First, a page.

First day of teaching at Gloria English in Taiwan

Gloria English lesson plan

Yesterday was my first day of standing up in front of a class and running a lesson. All the previous classes I’ve been in I’ve just been observing, which is sitting quietly at the back watching how a class is run.

Nervous then not

The class I taught was a ‘sub’ class, which is where I’m the substitute teacher. Sub classes are quite common, because at Gloria you can take time off whenever you want. Teachers usually take a month or so off and travel around the country, so that means kids are used to every now and then getting a new teacher.

I’ve observed about 10 classes now, which is about 20 hours of observations, as each class runs for two hours. Now it was my turn to teach!

I’d made my lesson plan which was far too detailed, and I really just wanted to get in the class and get it over with. I think with things like this it is the waiting which is worse, once you’re in there you’re fine. And I held onto that.

I also sort of tricked myself by saying ‘hang on Dan, you’ve done this heaps, just walk in there and act like you’ve done it a million times before’. That seemed to calm the nerves a bit.

Teaching like a pro

When my class time came around I stood at the front and waited for the co-teacher, Jasmine, who is Taiwanese, to talk to the kids about something. Then the bell or ‘weird door-bell tune’ rang and everyone shut up and it was over to me.

I’m really glad I’ve had experience, as I sort of know what to do to make myself less menacing, the trick is to just be silly. The beginning interaction with the students was exactly like in Vietnam and it went like this, the kids were about 7-10 years old:

Me: Hello! How are you?
Students: (In a slow robotic voice) I’m fine thank you, and you?
Me: (Laughing to myself that they say the exact same thing in Taiwan) I’m fine thank you!
Me: My name is Dan, ok everyone stand up, put one hand up, put the other hand up, clap! (we all do one clap together).
Me: Ok hands down, one hand up, other hand up, clap (we clap). Ok I do, you do, ok?
Kids: Ok. (We all clap in time)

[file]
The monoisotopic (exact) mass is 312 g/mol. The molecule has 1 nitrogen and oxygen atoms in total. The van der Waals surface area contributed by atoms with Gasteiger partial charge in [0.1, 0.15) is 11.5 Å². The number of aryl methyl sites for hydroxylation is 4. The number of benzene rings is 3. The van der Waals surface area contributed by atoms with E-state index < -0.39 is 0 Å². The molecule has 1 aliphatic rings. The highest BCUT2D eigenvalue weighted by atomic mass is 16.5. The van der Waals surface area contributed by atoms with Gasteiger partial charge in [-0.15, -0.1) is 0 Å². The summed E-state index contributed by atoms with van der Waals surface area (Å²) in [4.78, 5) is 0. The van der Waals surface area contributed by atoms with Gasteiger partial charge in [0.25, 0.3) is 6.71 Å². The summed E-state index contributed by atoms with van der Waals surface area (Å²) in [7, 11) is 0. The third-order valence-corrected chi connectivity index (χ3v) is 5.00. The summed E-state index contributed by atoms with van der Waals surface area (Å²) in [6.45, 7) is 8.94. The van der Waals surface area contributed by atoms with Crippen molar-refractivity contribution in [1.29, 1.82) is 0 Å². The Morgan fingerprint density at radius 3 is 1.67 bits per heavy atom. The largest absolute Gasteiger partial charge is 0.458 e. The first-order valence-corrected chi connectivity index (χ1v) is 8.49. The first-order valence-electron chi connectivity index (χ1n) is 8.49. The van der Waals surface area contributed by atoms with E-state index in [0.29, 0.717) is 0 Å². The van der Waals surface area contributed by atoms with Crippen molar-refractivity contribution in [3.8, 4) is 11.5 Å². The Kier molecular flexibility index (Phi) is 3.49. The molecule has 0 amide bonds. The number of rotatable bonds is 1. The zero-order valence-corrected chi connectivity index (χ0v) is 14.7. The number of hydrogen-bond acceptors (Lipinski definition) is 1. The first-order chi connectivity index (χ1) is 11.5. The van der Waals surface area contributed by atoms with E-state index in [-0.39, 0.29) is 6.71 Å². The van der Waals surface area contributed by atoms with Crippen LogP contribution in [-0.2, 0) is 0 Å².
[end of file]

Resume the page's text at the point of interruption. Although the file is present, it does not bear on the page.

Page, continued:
Me: Ok stop! Oh you’re all so good at that! Ok, now I say, you say, ok?
Kids: Ok.
(We all start clapping in time at a semi-quick pace)
Me: (In time with the claps) Duh-Duh-Dan
Kids: Duh-Duh-Dan
Me: Duuuh-DuhDuh-Dan
Kids: Duuuh-DuhDuh-Dan
Me: DuhDuhDuhDuh-Dan
Kids: DuhDuhDuhDuh-Dan
Me: DuhDuhDuh-Duh, Duuuuuh, DuhDuhDuh, DuhDuuuuuh… Duh Duh Dan! (all quick and random and out of time).
Kids: (lots of giggling and lots of Duhs, Duuuuhs, DuhDuh-Duh etc and random “Dan!”‘s at various times).
Me: Ok everyone sit down, do you know where I’m from? (draws a map of Australia on the board and a silly stick figure with glasses and a beard to represent me). It’s a biiiig country (arms stretched) bla bla bla and on with the lesson….

I call that game “crazy claps” and it always gets the same reaction from any younger age group, and I find it’s a good way to break the ice, get them energetic, remember my name, and know that I’m a silly teacher who they can have fun with.

Gloria English lesson plan

No real glitches

The class went fine, all two hours of it. The only thing that I had trouble was knowing timings, which you only get after knowing your class. I also had some issues with remembering what came next in the lesson, so I needed to check my lesson plan. It was my very first class with this company, so I know it’ll get easier as time goes on.

My co-teacher at the end said I did it fine, and she understood I’m not 100% familiar with how Gloria likes the lessons to run. Once I know this formula it’ll all be fine.

More classes coming up

I have more observations, and some more actual teaching coming up, including an advanced teenage class. Advanced classes are a double edge sword, because while it’s good to be able to have conversations, it’s a lot more work lesson planning, which totally sucks.

Luckily I’ve had experience teaching advance classes too, so hopefully that’ll come across in that class. I’ll just need to brush up on my advanced games: I don’t think crazy claps will cut it with 16 year olds!



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